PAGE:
Combined-cycle Plant Expansion: Thermal expansion to help quench Venezuela’s thirst for power

Hydropower plants make up 65 per cent of Venezuela’s electricity capacity, so droughts can cause economically damaging blackouts. With plans afoot to build more thermal power stations to help tackle the problem, Dietmar Pracht describes the operation of one such project: Termozulia I, Venezuela’s first CCPP.

By: Dietmar Pracht, Project Director, Termozulia I, MAN Ferrostaal

Venezuela is potentially a very rich country. It has greater proven conventional oil reserves than any country in the western hemisphere: 77 billion barrels. Taking into account its large quantities of oil sands, the total reserves amount to 350 billion barrels, more than any country in the world, even Saudi Arabia. But Venezuela is far from paradise.

Poverty is still an issue in Venezuela, and the oil industry, which accounts for 85 per cent of the country’s exports (3 million barrels per day), is hit by blackouts that diminish the production and export of oil. Blackouts affect the population too. They are a daily problem. They extinguish electric lights and cause telecommunications to break down, which affects small businesses. In the long run, the government would like to be able to export not only oil, but also electricity. Transmission lines to neighbouring Colombia are part of this plan. For these reasons the government is expanding the national grid.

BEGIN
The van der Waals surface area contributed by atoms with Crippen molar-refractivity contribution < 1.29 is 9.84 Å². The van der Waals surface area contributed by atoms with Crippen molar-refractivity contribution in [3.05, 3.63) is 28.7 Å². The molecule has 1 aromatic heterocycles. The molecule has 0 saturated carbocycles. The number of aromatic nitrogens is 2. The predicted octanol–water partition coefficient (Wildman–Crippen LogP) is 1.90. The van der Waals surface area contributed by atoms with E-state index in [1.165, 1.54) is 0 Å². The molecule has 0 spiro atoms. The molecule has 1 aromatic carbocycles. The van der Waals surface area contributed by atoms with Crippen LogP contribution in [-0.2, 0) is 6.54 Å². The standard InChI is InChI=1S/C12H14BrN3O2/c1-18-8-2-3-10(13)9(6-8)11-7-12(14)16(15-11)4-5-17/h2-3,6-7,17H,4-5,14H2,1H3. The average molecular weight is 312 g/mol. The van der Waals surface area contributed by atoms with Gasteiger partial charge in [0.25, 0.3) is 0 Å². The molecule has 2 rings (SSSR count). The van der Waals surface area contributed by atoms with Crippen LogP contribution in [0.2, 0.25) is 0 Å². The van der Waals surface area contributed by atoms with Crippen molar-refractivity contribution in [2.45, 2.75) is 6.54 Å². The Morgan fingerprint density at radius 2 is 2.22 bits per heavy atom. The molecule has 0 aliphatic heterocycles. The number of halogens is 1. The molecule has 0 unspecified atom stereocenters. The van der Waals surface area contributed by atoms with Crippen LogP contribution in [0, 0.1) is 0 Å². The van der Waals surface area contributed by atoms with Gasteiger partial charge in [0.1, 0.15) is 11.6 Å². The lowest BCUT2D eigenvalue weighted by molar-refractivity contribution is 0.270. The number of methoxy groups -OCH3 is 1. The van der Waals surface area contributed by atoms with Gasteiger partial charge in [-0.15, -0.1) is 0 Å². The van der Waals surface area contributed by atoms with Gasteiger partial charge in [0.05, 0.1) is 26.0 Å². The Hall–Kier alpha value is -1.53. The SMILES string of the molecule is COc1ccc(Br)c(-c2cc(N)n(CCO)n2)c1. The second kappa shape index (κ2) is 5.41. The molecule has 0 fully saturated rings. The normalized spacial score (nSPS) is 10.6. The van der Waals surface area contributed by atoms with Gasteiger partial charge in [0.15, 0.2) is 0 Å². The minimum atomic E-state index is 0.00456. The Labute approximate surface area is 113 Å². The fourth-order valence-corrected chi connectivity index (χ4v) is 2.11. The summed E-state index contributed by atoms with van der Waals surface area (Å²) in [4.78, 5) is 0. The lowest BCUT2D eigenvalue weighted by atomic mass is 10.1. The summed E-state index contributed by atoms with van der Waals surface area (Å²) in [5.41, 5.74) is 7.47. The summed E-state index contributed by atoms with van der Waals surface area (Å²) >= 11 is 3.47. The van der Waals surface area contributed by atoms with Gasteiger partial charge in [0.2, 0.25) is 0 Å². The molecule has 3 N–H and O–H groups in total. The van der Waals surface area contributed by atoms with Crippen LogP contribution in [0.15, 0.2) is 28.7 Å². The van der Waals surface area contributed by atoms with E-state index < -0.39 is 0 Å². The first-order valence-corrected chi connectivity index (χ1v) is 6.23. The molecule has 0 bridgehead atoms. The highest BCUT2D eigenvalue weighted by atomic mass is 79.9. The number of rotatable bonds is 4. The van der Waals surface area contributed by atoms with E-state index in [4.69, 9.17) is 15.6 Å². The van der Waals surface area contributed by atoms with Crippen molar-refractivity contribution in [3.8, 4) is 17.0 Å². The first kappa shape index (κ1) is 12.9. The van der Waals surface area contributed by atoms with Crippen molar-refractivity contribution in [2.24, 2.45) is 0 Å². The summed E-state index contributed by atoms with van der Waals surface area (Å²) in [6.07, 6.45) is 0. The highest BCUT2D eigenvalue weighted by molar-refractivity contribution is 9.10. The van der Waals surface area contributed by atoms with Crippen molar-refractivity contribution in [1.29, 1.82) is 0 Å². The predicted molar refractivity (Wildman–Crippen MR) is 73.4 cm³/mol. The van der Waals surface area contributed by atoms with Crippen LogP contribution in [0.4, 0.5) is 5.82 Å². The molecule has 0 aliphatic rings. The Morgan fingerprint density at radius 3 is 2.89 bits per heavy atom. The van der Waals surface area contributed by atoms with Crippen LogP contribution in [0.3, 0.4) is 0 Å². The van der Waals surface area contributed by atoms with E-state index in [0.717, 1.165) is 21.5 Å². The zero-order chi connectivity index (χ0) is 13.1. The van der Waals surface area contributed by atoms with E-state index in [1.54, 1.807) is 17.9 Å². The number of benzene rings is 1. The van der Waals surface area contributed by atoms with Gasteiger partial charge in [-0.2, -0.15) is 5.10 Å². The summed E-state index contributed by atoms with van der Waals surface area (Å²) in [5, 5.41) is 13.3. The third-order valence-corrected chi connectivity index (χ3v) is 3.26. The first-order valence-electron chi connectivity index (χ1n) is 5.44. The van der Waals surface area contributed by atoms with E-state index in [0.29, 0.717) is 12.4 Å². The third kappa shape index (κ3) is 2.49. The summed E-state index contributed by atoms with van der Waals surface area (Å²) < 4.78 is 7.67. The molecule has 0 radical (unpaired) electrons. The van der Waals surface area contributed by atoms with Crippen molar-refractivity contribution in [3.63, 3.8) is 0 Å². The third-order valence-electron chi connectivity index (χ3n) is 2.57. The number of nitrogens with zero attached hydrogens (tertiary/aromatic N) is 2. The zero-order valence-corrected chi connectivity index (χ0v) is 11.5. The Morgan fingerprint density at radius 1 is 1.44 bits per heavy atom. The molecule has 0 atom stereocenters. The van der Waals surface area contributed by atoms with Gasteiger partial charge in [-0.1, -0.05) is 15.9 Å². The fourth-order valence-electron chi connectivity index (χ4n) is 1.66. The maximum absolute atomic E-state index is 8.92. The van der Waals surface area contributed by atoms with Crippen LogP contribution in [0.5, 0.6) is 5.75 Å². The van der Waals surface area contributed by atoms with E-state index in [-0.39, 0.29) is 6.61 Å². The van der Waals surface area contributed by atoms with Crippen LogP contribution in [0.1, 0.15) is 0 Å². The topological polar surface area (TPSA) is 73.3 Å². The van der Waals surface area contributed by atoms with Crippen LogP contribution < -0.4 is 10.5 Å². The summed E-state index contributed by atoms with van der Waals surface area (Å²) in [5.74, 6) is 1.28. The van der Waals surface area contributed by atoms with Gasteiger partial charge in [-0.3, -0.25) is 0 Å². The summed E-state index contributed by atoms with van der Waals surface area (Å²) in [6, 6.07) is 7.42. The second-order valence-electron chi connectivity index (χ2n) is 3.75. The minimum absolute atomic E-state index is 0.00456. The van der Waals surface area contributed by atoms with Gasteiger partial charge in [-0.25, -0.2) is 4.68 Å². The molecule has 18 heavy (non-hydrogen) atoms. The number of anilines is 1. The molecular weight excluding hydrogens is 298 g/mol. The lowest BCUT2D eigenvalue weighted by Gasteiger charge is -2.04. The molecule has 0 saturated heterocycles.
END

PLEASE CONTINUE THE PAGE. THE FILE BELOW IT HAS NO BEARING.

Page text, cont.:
Seawater intake at Termozulia I
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Venezuela is ahead of its neighbours in establishing a stable power network. Total power capacity installed in Venezuela today is, according to official sources, 22 GW. Some 70 per cent of this comes from six hydropower stations, the rest being produced by 24 thermo-electric units. The biggest power plant in the country is in fact a hydropower station at Lake Guri that has been built across the Caroniàƒ­ River. The station is the second largest operational hydroelectric plant in the world, with an installed capacity of 10 GW. But hydropower works only as long as there is enough water.

Venezuela suffers recurring disruption in the dry season, from December to April. Chronic power supply problems in rural areas force large projects, especially in the oil industry, to invest in independent power generation. In urban areas, many large businesses, such as shopping malls, have their own generators. Also, theft of electricity is a cause of losses. These thefts have been growing at twice the rate of demand in recent years, and there is no visible intervention by the state to stop them.

Today, it is evident that the country has under invested in thermal capacity. Overall, investment has been running at around two-thirds of requirements over the past couple of years, but there are plans to expand the thermal capacity by around 2 GW. Scheduled for the near future are six power stations with capacities of between 90 MW and 500 MW, eight substations and two transmission lines. One of these projects is Termozulia I, which is an extension of an existing gas fired, open cycle power station on Lake Maracaibo. The plant, with an original capacity of 320 MW, was turned into a combined-cycle station with a capacity of 490 MW and recently went into service. The operator of the plant is Energia Electrica de Venzuela, the fourth largest of the 14 companies producing and distributing electricity in Venezuela. The investment is about $200 million. Financing for these projects comes mostly from two funds set up by the government: FONDEN (national development fund) and FONDESPA (special development fund). Both are funded by contributions from Energàƒ­a y Petràƒ³leo y presidente de Petràƒ³leos de Venezuela, the state-owned corporation responsible for oil exploitation and sales.


The steam turbine generator and condenser at Termozulia I